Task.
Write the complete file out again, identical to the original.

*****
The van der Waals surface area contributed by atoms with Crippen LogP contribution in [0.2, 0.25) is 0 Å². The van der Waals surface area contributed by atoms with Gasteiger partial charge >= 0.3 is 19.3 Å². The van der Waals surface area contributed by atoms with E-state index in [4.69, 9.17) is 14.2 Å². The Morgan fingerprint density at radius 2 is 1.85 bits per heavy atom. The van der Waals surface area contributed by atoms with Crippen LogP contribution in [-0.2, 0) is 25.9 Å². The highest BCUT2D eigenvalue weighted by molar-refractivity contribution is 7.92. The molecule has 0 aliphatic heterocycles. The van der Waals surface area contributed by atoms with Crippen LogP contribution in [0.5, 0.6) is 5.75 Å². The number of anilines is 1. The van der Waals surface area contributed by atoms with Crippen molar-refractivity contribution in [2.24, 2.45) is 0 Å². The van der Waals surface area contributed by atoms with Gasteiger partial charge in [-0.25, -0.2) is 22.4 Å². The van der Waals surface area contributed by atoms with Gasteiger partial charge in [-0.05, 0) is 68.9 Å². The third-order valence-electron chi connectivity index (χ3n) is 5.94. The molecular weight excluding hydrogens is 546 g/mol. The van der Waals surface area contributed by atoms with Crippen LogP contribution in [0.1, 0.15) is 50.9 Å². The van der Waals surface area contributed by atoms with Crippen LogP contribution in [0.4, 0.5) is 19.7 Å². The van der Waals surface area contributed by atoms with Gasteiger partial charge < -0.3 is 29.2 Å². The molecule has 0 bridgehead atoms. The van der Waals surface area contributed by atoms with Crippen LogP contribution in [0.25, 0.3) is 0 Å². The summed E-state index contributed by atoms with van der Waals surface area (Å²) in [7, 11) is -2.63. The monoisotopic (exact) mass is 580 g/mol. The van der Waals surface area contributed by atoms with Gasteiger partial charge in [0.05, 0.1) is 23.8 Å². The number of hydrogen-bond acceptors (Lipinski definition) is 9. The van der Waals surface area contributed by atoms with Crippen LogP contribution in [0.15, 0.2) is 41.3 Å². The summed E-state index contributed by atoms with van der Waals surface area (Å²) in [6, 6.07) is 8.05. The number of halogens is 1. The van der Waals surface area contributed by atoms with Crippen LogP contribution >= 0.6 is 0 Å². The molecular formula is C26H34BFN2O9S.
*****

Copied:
The van der Waals surface area contributed by atoms with Crippen LogP contribution in [0.2, 0.25) is 0 Å². The van der Waals surface area contributed by atoms with Gasteiger partial charge >= 0.3 is 19.3 Å². The van der Waals surface area contributed by atoms with E-state index in [4.69, 9.17) is 14.2 Å². The Morgan fingerprint density at radius 2 is 1.85 bits per heavy atom. The van der Waals surface area contributed by atoms with Crippen LogP contribution in [-0.2, 0) is 25.9 Å². The highest BCUT2D eigenvalue weighted by molar-refractivity contribution is 7.92. The molecule has 0 aliphatic heterocycles. The van der Waals surface area contributed by atoms with Crippen LogP contribution in [0.5, 0.6) is 5.75 Å². The number of anilines is 1. The van der Waals surface area contributed by atoms with Crippen molar-refractivity contribution in [2.24, 2.45) is 0 Å². The van der Waals surface area contributed by atoms with Gasteiger partial charge in [-0.25, -0.2) is 22.4 Å². The van der Waals surface area contributed by atoms with Gasteiger partial charge in [-0.05, 0) is 68.9 Å². The third-order valence-electron chi connectivity index (χ3n) is 5.94. The molecular weight excluding hydrogens is 546 g/mol. The van der Waals surface area contributed by atoms with Crippen LogP contribution in [0.1, 0.15) is 50.9 Å². The van der Waals surface area contributed by atoms with Crippen LogP contribution in [0.4, 0.5) is 19.7 Å². The van der Waals surface area contributed by atoms with Gasteiger partial charge < -0.3 is 29.2 Å². The molecule has 0 bridgehead atoms. The van der Waals surface area contributed by atoms with Crippen LogP contribution in [0.25, 0.3) is 0 Å². The summed E-state index contributed by atoms with van der Waals surface area (Å²) in [7, 11) is -2.63. The monoisotopic (exact) mass is 580 g/mol. The van der Waals surface area contributed by atoms with Gasteiger partial charge in [0.05, 0.1) is 23.8 Å². The number of hydrogen-bond acceptors (Lipinski definition) is 9. The van der Waals surface area contributed by atoms with Crippen LogP contribution in [0.15, 0.2) is 41.3 Å². The summed E-state index contributed by atoms with van der Waals surface area (Å²) in [6, 6.07) is 8.05. The number of halogens is 1. The van der Waals surface area contributed by atoms with Crippen LogP contribution >= 0.6 is 0 Å². The molecular formula is C26H34BFN2O9S.